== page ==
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top of their heads as they walked to the market each morning. "Nicaragua is a very matriarchal culture, women are very strong and they run the house," Smith said. Native N i g u a g i a n s never think t w i c e about t o s s i n g trash on the proud. Even when waste baskets are within view. While riding on a bus or w a l k i n g on the street once you finish your meal you throw your plastic rapper on the ground o r out the bus window. "It w a s so hard to do, so instead I would casually wad u p my p l a s t i c and g i v e th e m to Mike, he w o u l d throw them out the w i n d o w for me, it w a s especially hard because in the United States we are s o concerned about pollu-

M E G A N "THOMPSOM staff r e p o r t e r

Six a.m. March 15. Cool morning in Michigan. Lynn Smith ( ' 9 6 ) gulped down her c o f f e e in nervous anticipation of her u p c o m i n g eleven-hour flight to C e n t r a l A m e r i c a f o r S p r i n g Break. S m i t h f l e w o f f to v i s i t M i k e L i n d h o u t , a g o o d friend she has kr\own since high school. Lindhout is a Peace C o r p s volu n t e e r in a third world country, Nicaragua and has been stationed there for the past six months. Hours later, jetlagged and tired. Smith landed in the city of Mangua,

tion," Smith said. Public transportation is the main way to get around. But unlike the an average b u s seen on the streets of any large A m e r i c a n city, run down school buses carted people like herds of cows. An average two hour drive in a car would take about six hours. Smith even saw a Holland school b u s truckin' d o w n the

Nicaragua. "All the times that I had sat and wondered what the trip would be like, I a b a n d o n e d . " But nothing w o u l d prepare her for what she would experience. " W h e n you visit another culture you see a lot," Smith said. " A lot, more than you bargained for, and you see a new culture but at the s a m e time you view your o w n culture f r o m a new perspective." Days b e g a n at 5 a.m. Mercury rose to a scorching degree by midmorning. "You have to get a j u m p start on your day, the temperatures are scorching before you even realize it," she said. T h r o u g h the c o u r s e of a day, Smith reported taking an average of three s h o w e r s because of the trem e n d o u s heat. While not under the water, she would try to temporarily escape the tremendous heat by laying on a h a m m o c k in the shade. At night, after the sun sank down b e l o w the o r a n g e horizon, in the small t o w n of Diria, N i c a r a g u a , families would talk and h a n g out. "I really missed couches and carpets," Smith said. Instead everyone w o u l d pull u p rocking chairs and talk for entertainment. Hitting the sack. Smith crawled in to bed surrounded by a mosquito netting. Dosing off into dreamland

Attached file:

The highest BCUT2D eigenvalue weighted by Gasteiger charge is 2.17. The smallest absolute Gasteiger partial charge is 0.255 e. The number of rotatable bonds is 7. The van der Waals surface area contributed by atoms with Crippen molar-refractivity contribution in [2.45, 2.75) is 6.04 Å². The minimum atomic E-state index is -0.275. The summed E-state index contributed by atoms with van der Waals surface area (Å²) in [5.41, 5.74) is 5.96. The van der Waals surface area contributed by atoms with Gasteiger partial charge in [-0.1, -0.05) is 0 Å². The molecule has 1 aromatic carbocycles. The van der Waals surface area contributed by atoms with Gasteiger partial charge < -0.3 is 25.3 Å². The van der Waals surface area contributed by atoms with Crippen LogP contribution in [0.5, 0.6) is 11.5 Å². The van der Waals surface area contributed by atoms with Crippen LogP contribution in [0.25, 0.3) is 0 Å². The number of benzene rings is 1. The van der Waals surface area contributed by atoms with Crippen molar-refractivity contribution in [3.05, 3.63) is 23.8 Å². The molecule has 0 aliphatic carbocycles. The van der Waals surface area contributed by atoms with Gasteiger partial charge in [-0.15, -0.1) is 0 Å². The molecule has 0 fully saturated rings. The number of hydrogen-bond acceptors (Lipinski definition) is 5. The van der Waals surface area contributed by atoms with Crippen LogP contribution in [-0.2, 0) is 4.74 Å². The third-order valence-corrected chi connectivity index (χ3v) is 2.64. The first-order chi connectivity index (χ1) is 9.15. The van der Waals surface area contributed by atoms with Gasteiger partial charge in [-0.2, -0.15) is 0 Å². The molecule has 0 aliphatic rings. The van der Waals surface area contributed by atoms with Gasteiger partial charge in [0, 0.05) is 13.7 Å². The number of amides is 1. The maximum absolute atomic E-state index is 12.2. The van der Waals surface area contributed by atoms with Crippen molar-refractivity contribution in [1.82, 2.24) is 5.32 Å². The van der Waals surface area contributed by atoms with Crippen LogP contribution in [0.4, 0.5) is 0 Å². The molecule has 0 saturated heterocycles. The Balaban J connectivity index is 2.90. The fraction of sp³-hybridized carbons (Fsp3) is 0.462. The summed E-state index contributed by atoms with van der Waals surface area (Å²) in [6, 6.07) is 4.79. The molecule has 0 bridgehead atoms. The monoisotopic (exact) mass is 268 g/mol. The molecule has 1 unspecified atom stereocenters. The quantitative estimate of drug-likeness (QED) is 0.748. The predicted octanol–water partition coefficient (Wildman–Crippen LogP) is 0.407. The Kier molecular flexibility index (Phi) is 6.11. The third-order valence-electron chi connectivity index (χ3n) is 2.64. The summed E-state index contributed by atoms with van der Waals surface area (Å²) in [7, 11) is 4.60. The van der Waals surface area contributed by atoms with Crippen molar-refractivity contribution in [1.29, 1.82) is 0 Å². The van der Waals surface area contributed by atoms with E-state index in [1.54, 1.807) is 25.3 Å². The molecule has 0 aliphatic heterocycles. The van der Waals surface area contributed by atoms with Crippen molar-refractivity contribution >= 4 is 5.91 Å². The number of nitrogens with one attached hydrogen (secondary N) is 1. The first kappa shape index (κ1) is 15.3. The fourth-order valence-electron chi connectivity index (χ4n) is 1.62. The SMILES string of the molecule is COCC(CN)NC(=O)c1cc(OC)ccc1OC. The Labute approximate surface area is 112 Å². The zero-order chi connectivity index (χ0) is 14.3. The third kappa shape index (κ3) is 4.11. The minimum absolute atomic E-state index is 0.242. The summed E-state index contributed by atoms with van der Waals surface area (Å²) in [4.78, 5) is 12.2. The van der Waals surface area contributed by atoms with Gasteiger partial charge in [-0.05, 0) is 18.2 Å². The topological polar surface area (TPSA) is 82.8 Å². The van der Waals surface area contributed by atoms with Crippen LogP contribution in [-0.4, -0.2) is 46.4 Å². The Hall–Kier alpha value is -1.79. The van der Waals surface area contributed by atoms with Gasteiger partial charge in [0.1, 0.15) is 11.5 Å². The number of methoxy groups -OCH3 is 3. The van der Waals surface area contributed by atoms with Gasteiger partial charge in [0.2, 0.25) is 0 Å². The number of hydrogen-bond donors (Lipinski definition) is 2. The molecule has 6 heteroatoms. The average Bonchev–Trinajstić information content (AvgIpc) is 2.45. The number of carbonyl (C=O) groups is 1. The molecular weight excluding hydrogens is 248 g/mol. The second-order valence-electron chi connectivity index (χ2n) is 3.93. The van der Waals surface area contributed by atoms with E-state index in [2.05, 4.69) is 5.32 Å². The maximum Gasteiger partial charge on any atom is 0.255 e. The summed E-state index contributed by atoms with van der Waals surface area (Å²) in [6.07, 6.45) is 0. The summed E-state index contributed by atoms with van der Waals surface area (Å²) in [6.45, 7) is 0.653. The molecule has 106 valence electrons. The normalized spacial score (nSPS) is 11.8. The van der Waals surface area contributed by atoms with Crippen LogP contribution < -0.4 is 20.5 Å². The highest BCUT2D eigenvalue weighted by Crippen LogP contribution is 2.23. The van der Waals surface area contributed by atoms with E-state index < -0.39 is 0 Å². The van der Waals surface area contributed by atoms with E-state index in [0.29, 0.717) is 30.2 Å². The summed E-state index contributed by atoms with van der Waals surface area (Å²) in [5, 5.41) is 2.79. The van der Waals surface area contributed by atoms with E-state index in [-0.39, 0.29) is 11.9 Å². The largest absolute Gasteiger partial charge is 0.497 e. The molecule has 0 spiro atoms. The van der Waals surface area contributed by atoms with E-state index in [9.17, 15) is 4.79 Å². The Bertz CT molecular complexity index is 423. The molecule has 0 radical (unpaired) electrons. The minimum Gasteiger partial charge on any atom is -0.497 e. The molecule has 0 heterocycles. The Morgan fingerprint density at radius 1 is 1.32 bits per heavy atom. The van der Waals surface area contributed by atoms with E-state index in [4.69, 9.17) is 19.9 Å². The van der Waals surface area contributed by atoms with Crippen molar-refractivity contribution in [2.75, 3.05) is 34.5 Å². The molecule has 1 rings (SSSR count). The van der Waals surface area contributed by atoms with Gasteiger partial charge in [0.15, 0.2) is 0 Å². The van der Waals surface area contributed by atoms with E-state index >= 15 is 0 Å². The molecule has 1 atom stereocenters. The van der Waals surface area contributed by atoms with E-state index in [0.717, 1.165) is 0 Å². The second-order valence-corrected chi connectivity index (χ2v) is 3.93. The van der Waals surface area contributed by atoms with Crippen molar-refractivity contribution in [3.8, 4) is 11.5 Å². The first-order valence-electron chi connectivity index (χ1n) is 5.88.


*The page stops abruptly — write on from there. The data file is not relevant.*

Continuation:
P O L E from

P h o t o c o u r t e s y of L. S m i t h

O N T H E E D G E : Sitting on the rocky cliff overlooking the Pacific Ocean, Lynn Smith ('96), takes a break from hiking, during her Spring Break which she spent in Nicaragua, Central America. she would be startled by the sound of m a n g o s and coconuts dropping f r o m trees and land on the tin roof above. Not to mention the roosters crowed all night. T h e saddest sight Smith saw? " A n old decrepit w o m a n with no teeth, dressed in rags, and begging for money," said Smith. " S h e had been forgotten. It's no belter in the United States, even with our wealth t h e r e are p e o p l e h e r e like t h a t woman and it makes me so sad, you really appreciated your excess." Besides the poverty. Smith found other things upsetting. "Next to a sign about Jesus would be a Playboy bunny or advertisement s m u t , " Smith said.